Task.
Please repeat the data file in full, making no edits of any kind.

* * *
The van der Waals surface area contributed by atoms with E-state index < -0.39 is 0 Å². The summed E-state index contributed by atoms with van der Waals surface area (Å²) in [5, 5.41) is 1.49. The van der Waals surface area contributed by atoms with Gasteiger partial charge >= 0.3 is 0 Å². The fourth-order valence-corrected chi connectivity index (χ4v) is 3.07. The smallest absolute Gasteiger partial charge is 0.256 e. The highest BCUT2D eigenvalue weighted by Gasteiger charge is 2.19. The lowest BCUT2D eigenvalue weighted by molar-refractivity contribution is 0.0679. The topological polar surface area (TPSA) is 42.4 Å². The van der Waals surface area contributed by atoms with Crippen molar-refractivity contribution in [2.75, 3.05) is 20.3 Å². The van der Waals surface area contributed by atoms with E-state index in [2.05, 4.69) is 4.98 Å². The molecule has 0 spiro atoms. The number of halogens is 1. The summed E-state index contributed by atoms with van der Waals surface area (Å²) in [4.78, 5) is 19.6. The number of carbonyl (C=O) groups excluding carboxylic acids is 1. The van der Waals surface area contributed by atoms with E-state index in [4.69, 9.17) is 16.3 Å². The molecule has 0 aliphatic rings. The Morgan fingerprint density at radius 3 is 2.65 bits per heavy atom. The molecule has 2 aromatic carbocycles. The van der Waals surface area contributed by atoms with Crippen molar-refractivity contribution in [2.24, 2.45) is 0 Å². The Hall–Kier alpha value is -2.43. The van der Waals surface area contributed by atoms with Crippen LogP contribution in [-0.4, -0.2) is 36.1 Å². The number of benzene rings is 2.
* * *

The van der Waals surface area contributed by atoms with E-state index < -0.39 is 0 Å². The summed E-state index contributed by atoms with van der Waals surface area (Å²) in [5, 5.41) is 1.49. The van der Waals surface area contributed by atoms with Gasteiger partial charge >= 0.3 is 0 Å². The fourth-order valence-corrected chi connectivity index (χ4v) is 3.07. The smallest absolute Gasteiger partial charge is 0.256 e. The highest BCUT2D eigenvalue weighted by Gasteiger charge is 2.19. The lowest BCUT2D eigenvalue weighted by molar-refractivity contribution is 0.0679. The topological polar surface area (TPSA) is 42.4 Å². The van der Waals surface area contributed by atoms with Crippen molar-refractivity contribution in [2.75, 3.05) is 20.3 Å². The van der Waals surface area contributed by atoms with E-state index in [2.05, 4.69) is 4.98 Å². The molecule has 0 spiro atoms. The number of halogens is 1. The summed E-state index contributed by atoms with van der Waals surface area (Å²) in [4.78, 5) is 19.6. The number of carbonyl (C=O) groups excluding carboxylic acids is 1. The van der Waals surface area contributed by atoms with E-state index in [4.69, 9.17) is 16.3 Å². The molecule has 0 aliphatic rings. The Morgan fingerprint density at radius 3 is 2.65 bits per heavy atom. The molecule has 2 aromatic carbocycles. The van der Waals surface area contributed by atoms with Crippen molar-refractivity contribution in [2.24, 2.45) is 0 Å². The Hall–Kier alpha value is -2.43. The van der Waals surface area contributed by atoms with Crippen LogP contribution in [-0.4, -0.2) is 36.1 Å². The number of benzene rings is 2.